When they were “school age,” my wife did most of the teaching. With so many museums and books available in Boston, we exposed the children to every possible source of knowledge available, including, of course, the Internet. As they got older, she organized classes for our children and others; they also went to classes at other people’s houses. For example, Kimberley was a scout leader and ran classes on history, geography, and physical science, complete with experiments. I had a full-time job and helped in specific areas, but her full-time job was to homeschool the kids. There was plenty of social interaction; homeschool kids spend lots of time with their fellow students in both schooling and social interactions. There are hundreds of homeschooling families in the Boston area who became our children’s social community.

When my children became high-school age, they took different paths. The paths they took reveal how homeschooling creates different experiences based on the needs of the students.

Homeschooling a facile learner

My older son Ray is very bright with a quick and agile mind. He learned to read very early and then devoured everything from a science encyclopedia to Harry Potter. A child like this learns rapidly with just a little guidance — and would be bored into a stupor in school. When Ray turned 13, he took his first community college class. He continued with classes at community college and Harvard Extension in Biology, Physics, Chemistry, Astronomy, Photography, Philosophy, History, French, German, and Statistics. I taught him algebra (he mostly taught himself) and writing, in a non-fiction writing class with five other teenagers. We helped him prepare college applications for six schools. It’s a lot more work to prepare college applications for homeschoolers, but Ray got accepted at five of the six schools and chose Tufts University, where he is a successful sophomore now.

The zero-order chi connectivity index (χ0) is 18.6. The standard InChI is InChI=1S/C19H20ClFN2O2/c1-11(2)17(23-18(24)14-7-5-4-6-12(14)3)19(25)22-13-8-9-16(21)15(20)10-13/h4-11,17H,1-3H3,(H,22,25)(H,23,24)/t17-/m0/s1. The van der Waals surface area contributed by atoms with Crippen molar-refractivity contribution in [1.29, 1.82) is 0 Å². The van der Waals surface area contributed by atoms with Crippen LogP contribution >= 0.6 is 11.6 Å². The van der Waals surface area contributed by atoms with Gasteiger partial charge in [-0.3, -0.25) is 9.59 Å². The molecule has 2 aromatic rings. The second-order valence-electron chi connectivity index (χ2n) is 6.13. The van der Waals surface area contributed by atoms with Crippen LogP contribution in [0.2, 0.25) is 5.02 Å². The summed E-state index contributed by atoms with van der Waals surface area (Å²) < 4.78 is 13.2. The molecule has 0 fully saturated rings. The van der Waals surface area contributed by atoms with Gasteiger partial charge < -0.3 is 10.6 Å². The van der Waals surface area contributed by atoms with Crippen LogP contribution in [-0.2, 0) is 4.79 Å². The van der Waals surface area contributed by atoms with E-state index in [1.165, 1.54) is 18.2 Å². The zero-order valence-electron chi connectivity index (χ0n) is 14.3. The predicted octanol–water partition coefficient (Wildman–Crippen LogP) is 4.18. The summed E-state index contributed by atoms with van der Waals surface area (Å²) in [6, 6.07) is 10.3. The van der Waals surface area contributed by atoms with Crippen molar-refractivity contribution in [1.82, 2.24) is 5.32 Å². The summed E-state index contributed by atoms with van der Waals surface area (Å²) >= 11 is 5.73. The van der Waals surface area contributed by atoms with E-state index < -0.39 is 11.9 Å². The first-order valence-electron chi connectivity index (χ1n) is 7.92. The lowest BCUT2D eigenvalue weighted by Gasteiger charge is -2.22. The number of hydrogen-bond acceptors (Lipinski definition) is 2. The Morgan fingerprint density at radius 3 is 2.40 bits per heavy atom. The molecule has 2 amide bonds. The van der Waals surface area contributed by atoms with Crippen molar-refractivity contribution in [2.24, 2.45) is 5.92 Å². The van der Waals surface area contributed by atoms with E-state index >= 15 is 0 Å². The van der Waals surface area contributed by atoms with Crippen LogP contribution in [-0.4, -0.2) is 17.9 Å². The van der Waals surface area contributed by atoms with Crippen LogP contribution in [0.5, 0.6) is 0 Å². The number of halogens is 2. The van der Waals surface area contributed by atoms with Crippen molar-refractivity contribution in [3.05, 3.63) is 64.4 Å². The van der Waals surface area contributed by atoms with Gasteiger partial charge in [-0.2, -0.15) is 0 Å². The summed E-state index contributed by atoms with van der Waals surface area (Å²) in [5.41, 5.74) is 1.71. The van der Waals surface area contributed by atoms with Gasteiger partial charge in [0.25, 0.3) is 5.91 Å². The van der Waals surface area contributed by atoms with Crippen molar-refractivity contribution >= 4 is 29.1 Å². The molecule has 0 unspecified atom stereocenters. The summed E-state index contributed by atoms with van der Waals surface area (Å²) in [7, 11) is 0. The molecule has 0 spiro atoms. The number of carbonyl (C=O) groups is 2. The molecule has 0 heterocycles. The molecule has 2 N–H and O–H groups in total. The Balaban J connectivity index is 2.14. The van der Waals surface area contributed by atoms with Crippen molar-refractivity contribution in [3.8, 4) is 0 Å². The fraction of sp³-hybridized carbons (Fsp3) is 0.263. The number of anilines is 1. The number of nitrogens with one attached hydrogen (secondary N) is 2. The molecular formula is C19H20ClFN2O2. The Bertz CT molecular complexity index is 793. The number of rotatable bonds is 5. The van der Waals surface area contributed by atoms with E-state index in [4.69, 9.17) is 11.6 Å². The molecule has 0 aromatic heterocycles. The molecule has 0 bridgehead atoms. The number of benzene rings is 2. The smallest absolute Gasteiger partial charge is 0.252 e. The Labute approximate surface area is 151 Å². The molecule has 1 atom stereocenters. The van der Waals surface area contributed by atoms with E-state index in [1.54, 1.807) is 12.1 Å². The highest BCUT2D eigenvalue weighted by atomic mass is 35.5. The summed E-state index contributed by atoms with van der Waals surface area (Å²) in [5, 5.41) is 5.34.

Ray’s experience with college classes and with adult students prepared him well for school, and his transition was easier than it is for many students. It also helped that he entered a year later than most kids his age, a choice we all supported because it was right for him.

Homeschooling a diligent learner

Isaac, who is three years younger than Ray, turned out to be a very diligent student, but is also dyslexic. When Isaac didn’t learn to read by osmosis, as Ray did, we knew we needed a different approach. Kimberley, who has a masters degree in special education, took a weeklong training class in the Orton-Gillingham method, which is the standard method for teaching dyslexic students to read. Orton-Gillingham emphasizes helping students attain mastery in specific skills before going on to other skills, just as my diagram above indicates, and she used it to teach Isaac to read.